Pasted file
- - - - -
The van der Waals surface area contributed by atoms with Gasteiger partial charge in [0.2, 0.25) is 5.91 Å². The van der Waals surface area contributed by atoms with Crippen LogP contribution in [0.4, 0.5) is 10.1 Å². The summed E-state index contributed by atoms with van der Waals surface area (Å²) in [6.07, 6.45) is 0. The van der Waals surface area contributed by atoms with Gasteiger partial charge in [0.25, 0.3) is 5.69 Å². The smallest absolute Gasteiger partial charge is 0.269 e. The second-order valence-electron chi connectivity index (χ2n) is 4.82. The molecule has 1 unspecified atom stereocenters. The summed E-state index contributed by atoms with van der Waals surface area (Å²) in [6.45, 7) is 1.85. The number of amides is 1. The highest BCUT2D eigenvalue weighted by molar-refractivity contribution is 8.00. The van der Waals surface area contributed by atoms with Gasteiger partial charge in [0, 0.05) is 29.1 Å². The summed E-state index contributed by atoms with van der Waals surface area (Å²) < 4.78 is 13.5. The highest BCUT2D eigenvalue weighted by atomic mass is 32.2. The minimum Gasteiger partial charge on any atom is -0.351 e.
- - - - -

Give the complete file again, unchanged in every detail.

The van der Waals surface area contributed by atoms with Gasteiger partial charge in [0.2, 0.25) is 5.91 Å². The van der Waals surface area contributed by atoms with Crippen LogP contribution in [0.4, 0.5) is 10.1 Å². The summed E-state index contributed by atoms with van der Waals surface area (Å²) in [6.07, 6.45) is 0. The van der Waals surface area contributed by atoms with Gasteiger partial charge in [0.25, 0.3) is 5.69 Å². The smallest absolute Gasteiger partial charge is 0.269 e. The second-order valence-electron chi connectivity index (χ2n) is 4.82. The molecule has 1 unspecified atom stereocenters. The summed E-state index contributed by atoms with van der Waals surface area (Å²) in [6.45, 7) is 1.85. The number of amides is 1. The highest BCUT2D eigenvalue weighted by molar-refractivity contribution is 8.00. The van der Waals surface area contributed by atoms with Gasteiger partial charge in [0, 0.05) is 29.1 Å². The summed E-state index contributed by atoms with van der Waals surface area (Å²) < 4.78 is 13.5. The highest BCUT2D eigenvalue weighted by atomic mass is 32.2. The minimum Gasteiger partial charge on any atom is -0.351 e.